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Evaluation

Have each set of student partners develop three questions about cells that could be answered by using their model. Sort and combine the questions into one evaluation tool that can be used by the entire class for an assessment on cell structure.
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Extensions

Hot off the Presses:CELL
With 10 trillion cells in the human body, your student publishers will have no problem with subscription numbers! Provide a new format for reporting on cells by dividing your students into teams of editors, writers, publishers, and artists to create a new publicationby cells and for cellsthat will creatively answer all kinds of questions about cells and microbiology. Questions could relate to common misconceptions of cell biology (are cells dynamic or static?) or the impact of DNA research on court cases. Have your students compose a magazine that combines current information about the world of microbiology with creative and innovative ideas for advertising and articles. The magazine can be hand drawn or published on the computer depending on your resources in the classroom. Either way, there is great potential for an inspiring project that will integrate art, writing, and science!

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Suggested Readings

The Life of a Cell
Andres Llamas Ruiz. Sterling, 1997.
From single-celled organisms to the complexity of the human body, the cell is the basic unit of life. This highly illustrated book takes a look at the various parts that make up a cell, how a cell functions, and how cells adopt a specialty as they gather together to form tissues.

Cells: Amazing Forms and Functions
John K. Young. Franklin Watts, 1990.
Along with basic information about the structure and function of cells, this book provides details about the variety of strange and wonderful types of cells that make up the human body. It also includes a brief history of our understanding of DNA, the "code of life."

Cloning: Frontiers of Genetic Engineering
David Jeffris. Crabtree Publishing, 1999.
Astonishing new findings about cells, DNA, and genetics are leading to rapid advances in the treatment of disease, the success of organ transplants, and the efficiency of agriculture. Succinct text, photographs, and illustrations explain the history of genetic research and the potential of cloning to our future.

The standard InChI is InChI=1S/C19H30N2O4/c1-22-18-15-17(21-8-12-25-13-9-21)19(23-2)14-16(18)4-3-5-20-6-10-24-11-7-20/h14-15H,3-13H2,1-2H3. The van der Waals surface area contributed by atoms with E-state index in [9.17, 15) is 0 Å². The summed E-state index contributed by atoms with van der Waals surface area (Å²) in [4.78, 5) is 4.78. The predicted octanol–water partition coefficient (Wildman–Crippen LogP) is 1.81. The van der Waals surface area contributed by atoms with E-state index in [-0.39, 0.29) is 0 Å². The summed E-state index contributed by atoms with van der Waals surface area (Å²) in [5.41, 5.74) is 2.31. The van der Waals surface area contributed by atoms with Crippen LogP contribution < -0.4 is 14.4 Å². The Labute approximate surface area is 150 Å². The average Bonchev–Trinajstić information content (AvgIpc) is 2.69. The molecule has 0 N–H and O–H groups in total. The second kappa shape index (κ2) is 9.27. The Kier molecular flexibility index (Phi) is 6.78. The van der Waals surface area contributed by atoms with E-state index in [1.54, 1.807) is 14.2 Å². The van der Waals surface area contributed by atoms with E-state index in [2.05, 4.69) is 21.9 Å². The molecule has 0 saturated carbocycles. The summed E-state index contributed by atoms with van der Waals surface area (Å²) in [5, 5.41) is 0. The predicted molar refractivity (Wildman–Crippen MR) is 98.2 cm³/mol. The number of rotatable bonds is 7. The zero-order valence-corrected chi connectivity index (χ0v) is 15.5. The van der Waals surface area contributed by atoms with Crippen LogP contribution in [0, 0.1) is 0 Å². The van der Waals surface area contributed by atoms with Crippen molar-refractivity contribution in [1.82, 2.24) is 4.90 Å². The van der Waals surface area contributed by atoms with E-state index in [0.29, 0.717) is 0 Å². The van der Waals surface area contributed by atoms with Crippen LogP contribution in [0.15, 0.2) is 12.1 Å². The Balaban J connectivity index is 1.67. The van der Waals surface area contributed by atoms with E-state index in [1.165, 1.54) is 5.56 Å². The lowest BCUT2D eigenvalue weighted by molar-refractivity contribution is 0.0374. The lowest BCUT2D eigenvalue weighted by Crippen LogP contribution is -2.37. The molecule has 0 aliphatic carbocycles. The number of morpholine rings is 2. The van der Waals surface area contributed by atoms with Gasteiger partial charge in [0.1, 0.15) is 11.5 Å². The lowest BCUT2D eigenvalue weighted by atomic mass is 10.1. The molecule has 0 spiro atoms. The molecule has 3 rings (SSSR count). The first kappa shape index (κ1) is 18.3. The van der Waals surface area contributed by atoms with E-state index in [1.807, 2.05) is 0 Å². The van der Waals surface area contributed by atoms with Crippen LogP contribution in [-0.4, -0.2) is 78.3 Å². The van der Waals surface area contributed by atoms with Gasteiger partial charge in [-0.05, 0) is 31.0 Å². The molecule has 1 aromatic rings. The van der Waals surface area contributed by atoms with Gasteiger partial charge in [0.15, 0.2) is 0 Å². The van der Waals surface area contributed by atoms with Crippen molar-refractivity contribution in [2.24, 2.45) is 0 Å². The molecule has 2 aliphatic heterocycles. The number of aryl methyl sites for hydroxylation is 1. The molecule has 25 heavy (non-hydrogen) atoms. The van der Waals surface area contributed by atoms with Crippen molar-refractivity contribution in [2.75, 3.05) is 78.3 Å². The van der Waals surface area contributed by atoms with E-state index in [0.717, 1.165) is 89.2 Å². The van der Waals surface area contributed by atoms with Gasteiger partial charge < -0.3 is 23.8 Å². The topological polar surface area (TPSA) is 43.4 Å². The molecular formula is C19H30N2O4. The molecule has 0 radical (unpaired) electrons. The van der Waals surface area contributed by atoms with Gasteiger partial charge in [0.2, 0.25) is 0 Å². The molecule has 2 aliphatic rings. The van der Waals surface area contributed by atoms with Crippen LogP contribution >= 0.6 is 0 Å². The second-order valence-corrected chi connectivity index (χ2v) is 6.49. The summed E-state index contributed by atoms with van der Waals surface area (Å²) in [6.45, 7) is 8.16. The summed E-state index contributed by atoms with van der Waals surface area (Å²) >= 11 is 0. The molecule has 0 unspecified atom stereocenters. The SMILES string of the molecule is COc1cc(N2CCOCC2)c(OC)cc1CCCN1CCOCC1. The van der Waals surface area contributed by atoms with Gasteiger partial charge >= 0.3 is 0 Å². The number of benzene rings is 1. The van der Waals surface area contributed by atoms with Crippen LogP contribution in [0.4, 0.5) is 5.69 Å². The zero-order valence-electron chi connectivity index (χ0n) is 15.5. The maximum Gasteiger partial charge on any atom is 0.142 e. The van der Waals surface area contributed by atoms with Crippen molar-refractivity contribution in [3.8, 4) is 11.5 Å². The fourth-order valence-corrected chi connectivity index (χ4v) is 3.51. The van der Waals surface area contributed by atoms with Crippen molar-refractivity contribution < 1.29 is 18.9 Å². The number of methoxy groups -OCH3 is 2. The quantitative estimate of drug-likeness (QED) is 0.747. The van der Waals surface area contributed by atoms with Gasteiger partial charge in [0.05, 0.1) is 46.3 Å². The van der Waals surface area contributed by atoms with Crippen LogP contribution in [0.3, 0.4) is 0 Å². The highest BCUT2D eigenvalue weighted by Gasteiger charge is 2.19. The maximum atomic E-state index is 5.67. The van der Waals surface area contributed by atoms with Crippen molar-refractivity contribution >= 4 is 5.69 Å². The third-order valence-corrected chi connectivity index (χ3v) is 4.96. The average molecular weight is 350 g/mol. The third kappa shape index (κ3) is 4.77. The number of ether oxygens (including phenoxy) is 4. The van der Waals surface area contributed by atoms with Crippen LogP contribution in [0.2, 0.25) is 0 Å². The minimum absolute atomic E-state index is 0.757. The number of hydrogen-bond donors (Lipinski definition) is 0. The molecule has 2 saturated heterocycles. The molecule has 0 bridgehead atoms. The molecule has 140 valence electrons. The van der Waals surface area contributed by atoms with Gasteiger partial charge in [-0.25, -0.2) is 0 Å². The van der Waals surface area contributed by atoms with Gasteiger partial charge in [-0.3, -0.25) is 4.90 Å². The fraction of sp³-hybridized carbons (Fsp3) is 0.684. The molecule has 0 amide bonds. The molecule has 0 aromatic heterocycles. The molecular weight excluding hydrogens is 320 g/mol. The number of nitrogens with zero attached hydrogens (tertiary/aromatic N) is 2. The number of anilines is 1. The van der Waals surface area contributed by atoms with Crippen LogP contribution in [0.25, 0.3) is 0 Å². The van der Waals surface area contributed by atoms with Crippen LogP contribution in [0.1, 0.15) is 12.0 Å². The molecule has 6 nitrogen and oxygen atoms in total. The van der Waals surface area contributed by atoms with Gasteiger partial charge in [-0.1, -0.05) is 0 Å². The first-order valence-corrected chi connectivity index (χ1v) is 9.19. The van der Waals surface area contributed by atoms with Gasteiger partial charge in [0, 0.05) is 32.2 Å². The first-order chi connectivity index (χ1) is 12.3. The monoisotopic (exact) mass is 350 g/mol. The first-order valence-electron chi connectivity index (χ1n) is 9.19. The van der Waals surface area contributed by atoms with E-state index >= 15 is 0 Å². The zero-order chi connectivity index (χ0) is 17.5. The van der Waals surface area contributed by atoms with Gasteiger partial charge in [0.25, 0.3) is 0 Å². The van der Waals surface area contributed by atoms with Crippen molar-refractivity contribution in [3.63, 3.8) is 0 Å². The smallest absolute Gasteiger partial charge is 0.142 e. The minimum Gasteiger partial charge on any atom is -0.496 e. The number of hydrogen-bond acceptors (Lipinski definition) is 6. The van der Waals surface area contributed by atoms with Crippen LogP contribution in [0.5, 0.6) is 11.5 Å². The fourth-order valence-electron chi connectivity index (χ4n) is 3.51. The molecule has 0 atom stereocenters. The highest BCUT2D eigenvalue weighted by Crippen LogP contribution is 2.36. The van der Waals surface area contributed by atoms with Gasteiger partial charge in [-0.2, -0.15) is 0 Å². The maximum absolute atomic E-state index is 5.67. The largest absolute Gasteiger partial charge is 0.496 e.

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Links

Cells alive!
Cell models, challenges, great images, and links to websites on cells

Microscopes, Cells, DNA, and You
Lesson plans, activities, and links on cells

Cell Biology Topics
Lots of information on the parts of a cell

Biology Book Online - Cells II Cellular Organization
Text and great graphics of cell parts and their functions

I Can Do That - Cells
Fun - elementary, yet accurate info and cartoons about cells

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Vocabulary

Click on any of the vocabulary words below to hear them pronounced and used in a sentence.

speaker    DNA
Definition:The part of a cell that contains a code that controls the way a cell works.
Context:DNA, deoxyribonucleic acid, is found in chromosomes.

speaker    mitochondria
Definition:The part of a cell that releases energy through a process called respiration.
Context:All cells contain tiny energy stations called mitochondria.

speaker    mitosis
Definition:The splitting of a cell’s nucleus into two parts.
Context:New cells are made by division. One form of cell division is mitosis.

speaker    nucleus
Definition:The part of the cell that carries its genetic information and controls everything that the cell does.
Context:The heart of every animal cell is the nucleus.

speaker    organelles
Definition:The internal structures of a cell.
Context:The organelles allow cells to live by harnessing energy and putting it to work.

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Standards

This lesson plan may be used to address the academic standards listed below. These standards are drawn from Content Knowledge: A Compendium of Standards and Benchmarks for K-12 Education: 2nd Edition and have been provided courtesy of theMid-continent Research for Education and Learningin Aurora, Colorado.
 
Grade level:6-8
Subject area:Science
Standard:
Knows the general structure and functions of cells in organisms.
Benchmarks:
Knows that all organisms are composed of cells, which are the fundamental units of life; most organisms are single cells, but other organisms (including humans) are multicellular.

Grade level:6-8
Subject area:Science
Standard:
Knows the general structure and functions of cells in organisms.
Benchmarks:
Knows that cells convert energy obtained from food to carry on the many functions needed to sustain life (e.g., cell growth and division, production of materials that the cell or organism needs).

Grade level:6-8
Subject area:Science
Standard:
Knows the general structure and functions of cells in organisms.
Benchmarks:
Knows the levels of organization in living systems, including cells, tissues, organs, organ systems, whole organisms, and ecosystems, and the complementary nature of structure and function at each level.

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Credit

Wendy Goldfein, teacher, Fairfax County Schools, Virginia, and freelance curriculum consultant.